Peak #MeToo: Can mountains be victims of everyday sexism?
In the latest in his series of memorable walks and pathways, Will Gore wonders why we ascribe human characteristics to our surroundings
Are mountains male or female?
Go onto online forums about hiking and you’ll find a healthy debate on the subject. Some commentators suggest that femininity can be assumed across the board simply because of mountains’ intrinsic beauty; others contend that it depends on the specific character of the peak.
A few more prosaic minds maintain that mountains are gender neutral.
The names of some mountains give their sex away.
The Old Man of Coniston looms over the village and lake that lie at his feet. Buachaille Etive Mor, one of the best-known peaks in the Highlands, translates as “the herdsman of Etive”. The Eiger is “the ogre”; and ogres are universally depicted as male.
There is also the Old Man of Hoy – not a mountain of course but Orkney’s famous 449 feet high sea stack, which is said to resemble the torso and head of a man. For the smuttier, it might also resemble an erect penis, which would suit the name just as well.
In Emily Dickinson’s poem, “The Mountain”, the titular peak sits:
“In his eternal chair,
His observation manifold,
His inquest everywhere”
“…Grandfather of the days is he,
Of dawn the ancestor.”
Then again, what about FB Money-Coutts, who in “Swiss Mountains by Night” describes:
“Ye lovely peaks, with brows of ice!
Ye lonely peaks, with breasts of snow!
Like nuns remote from worlds below,
Pale with the pain of sacrifice.”
Maybe a mountain can even change gender, depending on the weather. Do male mountains brood as storms rage, then become feminine when the sun shines?
Either way, what does all this anthropomorphism tell us about ourselves and our stereotyped views of gender? There is surely a PhD to be done on the subject, if it hasn’t already spawned a hundred.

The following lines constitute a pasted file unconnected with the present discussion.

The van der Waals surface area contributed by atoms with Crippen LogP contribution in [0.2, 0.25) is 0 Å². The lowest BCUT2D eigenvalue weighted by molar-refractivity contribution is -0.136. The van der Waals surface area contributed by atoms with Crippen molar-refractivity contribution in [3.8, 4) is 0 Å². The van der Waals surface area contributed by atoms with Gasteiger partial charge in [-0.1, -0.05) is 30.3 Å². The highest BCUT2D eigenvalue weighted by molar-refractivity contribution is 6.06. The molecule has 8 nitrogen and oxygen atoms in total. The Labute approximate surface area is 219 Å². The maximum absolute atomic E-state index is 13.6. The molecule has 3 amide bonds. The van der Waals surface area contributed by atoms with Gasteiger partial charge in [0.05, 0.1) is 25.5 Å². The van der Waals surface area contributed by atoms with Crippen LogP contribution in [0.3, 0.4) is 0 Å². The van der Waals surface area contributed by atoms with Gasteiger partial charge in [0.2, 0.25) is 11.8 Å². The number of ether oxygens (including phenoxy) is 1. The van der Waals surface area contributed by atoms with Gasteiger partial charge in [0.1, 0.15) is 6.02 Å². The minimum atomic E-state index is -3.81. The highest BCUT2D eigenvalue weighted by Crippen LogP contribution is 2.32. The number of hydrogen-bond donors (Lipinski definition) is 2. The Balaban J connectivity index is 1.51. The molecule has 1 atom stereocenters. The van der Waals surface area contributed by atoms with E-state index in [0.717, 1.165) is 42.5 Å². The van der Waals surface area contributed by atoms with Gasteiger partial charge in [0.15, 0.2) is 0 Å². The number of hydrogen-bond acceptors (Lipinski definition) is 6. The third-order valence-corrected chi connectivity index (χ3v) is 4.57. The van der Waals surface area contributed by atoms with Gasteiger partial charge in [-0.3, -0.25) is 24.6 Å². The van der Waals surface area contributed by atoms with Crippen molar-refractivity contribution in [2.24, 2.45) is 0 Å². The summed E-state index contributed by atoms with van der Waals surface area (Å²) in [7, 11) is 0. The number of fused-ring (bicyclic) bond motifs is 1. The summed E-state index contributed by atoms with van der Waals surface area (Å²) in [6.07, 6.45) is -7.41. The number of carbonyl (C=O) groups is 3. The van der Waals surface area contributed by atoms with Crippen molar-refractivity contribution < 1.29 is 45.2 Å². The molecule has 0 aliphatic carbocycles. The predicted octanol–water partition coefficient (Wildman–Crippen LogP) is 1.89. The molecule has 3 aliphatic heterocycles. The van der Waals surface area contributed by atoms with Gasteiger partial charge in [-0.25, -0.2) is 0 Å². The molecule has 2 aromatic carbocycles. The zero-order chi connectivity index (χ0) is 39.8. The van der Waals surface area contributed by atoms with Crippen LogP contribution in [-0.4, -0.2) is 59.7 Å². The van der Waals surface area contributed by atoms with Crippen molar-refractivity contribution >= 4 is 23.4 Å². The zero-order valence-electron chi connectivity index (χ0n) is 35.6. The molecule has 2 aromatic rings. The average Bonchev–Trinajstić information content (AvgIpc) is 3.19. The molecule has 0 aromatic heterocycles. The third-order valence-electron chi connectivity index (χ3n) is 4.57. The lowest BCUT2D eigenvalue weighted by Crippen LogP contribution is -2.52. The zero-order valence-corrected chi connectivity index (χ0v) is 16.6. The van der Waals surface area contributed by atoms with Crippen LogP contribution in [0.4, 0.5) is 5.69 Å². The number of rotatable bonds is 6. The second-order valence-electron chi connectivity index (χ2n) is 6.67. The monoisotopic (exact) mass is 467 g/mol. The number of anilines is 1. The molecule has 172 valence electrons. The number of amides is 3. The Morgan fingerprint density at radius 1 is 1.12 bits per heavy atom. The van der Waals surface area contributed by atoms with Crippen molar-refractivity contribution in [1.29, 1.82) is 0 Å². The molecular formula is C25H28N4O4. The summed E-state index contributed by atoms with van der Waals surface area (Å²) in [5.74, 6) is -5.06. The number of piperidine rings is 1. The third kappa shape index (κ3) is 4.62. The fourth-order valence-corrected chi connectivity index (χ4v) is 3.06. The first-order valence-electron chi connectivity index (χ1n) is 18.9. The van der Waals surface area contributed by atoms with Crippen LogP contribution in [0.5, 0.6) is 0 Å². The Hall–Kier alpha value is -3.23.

The Five Sisters of Kintail between them make up one of Scotland’s classic ridge walks, rising to the north of Glen Shiel; three of the peaks Munros in their own right, the other two mere subsidiary summits.
So legend has it, there were once two other sisters, who fell in love with Irish princes. The father of the sisters would not let the younger girls marry until the five older siblings had also found husbands – so the Irish princes promised to send their five brothers back to Scotland after they returned home with their new brides.
The promise was never fulfilled but the five sisters continued to wait, becoming mountains in their unending vigil. Chauvinism rules the hills.
On a trip to the Highlands nearly a decade ago, I and my companions (all men) hiked the ridge, beginning at the easterly end. Walked in that direction, the major peaks come first – with Sgurr Fhuaran, the central sister, the highest summit at just over 3,500ft.
As we reached that third peak, the remaining sisters came into view. The fifth, Sgurr na Moraich, was less severe in appearance than her siblings.
“Matronly”, said one of our party, knowingly.
“Or the dumpy younger sister,” said another.
“#MeToo” growled the mountain, prophetically. She had a point.